Our collective failure to uphold women’s rights means that we emerge from each crisis a step further away from gender equality. Image: REUTERS/Ali Khara
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- Millions of women in crisis settings live in danger, and for those fleeing conflict zones, the threat of gender-based violence looms large.
- In times of crisis, the plight of women and girls is made worse by deep and long-standing inequalities.
- Women and women-led groups understand the unique needs of women and families in crisis situations and should be full and equal participants in all recovery, resilience and peacebuilding efforts.
From women giving birth in bomb shelters to maternity hospitals under siege and pregnant women being forced to flee, harrowing images from Ukraine illustrate the vulnerabilities of women caught in conflict.
As the world looks on in dismay at events in Ukraine, let us remember the countless other scenes of such suffering playing out across the globe – suffering that predominantly has a female face.
Women’s rights deserve a distinct spot in crisis response
Millions of women in crisis settings live in danger. They face daily risks to their health and safety and limited access to medical care and social services. For pregnant women lacking essential reproductive and maternal health care, childbirth can end in tragedy; and, in a cruel twist of fate, robbed of their agency at all levels, women’s risk of unintended pregnancy is drastically increased at the moment it is most threatening.
For those fleeing conflict zones, the threat of gender-based violence looms large. Intimate partner violence, sexual exploitation, abuse and harassment are dim realities for many women on the move, as is the prospect of being targeted by sex traffickers. Rape is also one of the ugly realities of war, as devastating as any bullet or bomb.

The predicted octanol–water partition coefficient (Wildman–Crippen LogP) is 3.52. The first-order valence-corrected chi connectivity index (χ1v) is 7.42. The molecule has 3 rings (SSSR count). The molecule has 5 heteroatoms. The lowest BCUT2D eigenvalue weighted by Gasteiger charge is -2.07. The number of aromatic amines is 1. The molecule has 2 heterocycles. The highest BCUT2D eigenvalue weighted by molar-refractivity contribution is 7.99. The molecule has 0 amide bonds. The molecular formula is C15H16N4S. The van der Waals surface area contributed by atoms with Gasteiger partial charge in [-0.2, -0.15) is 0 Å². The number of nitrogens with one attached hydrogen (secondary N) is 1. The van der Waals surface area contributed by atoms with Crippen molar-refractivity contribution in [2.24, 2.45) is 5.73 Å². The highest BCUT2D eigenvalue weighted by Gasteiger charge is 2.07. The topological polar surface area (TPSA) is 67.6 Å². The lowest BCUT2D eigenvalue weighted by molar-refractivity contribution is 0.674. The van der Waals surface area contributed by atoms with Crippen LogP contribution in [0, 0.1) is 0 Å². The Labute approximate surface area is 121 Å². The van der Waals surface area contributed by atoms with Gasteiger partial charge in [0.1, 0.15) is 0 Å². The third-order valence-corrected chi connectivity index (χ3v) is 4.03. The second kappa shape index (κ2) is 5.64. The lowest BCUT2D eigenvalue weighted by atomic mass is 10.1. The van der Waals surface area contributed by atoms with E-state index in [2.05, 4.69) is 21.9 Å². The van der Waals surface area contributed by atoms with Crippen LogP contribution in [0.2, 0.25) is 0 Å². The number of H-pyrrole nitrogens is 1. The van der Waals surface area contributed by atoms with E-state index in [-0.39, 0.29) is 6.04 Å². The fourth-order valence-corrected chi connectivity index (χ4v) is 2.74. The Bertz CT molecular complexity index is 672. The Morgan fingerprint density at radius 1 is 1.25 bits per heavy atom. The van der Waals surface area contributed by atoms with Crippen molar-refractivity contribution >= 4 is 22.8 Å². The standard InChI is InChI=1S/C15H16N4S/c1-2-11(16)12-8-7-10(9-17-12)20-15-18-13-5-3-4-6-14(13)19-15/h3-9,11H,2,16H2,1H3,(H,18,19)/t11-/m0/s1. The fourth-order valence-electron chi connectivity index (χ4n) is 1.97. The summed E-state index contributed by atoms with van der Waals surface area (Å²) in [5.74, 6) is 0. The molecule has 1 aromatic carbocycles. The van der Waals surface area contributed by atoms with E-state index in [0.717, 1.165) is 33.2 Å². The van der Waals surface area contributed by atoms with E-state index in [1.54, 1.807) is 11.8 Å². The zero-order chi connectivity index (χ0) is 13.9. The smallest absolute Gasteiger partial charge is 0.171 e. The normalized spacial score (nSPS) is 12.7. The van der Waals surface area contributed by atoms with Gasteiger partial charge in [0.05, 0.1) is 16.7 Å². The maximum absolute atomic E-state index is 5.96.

In times of crisis, the plight of women and girls is made worse by deep and long-standing inequalities. Despite their critical roles within communities and as first responders, women are kept away from leadership roles in peacebuilding processes and continue to be excluded from rooms where decisions about their needs are taken.
Our collective failure to uphold women’s rights means that we emerge from each crisis a step further away from gender equality. As the world faces multiple and overlapping crises and record-high levels of displacement, we must translate humanitarian commitments into action and ensure that women and girls are at the centre of all crisis and disaster responses.
When I visited a refugee centre in Moldova, I met Ukrainian women who had fled with just what they could carry. I heard heartbreaking stories of lives upended overnight. Getting a refill of contraceptive pills was the last thing on their minds and rightly so. It is not on the minds of decision-makers responding to humanitarian crises either, yet, it should be.
Early and sustained engagement with women and women-led groups must be a priority when crisis strikes, not an afterthought. They understand the local context and the unique needs of women and families and should be full and equal participants in all recovery, resilience and peacebuilding efforts. Governments must also provide adequate, dedicated funding to protect the safety and dignity of women and girls in their time of greatest need.
We have a choice: we can either continue down the current path where women’s gains continue to unravel or stay faithful to implementing international commitments that respect their agency and uphold their fundamental rights. If we want to shape a more peaceful, just and resilient future, we cannot abandon or exclude women and girls.
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The views expressed in this article are those of the author alone and not the World Economic Forum.
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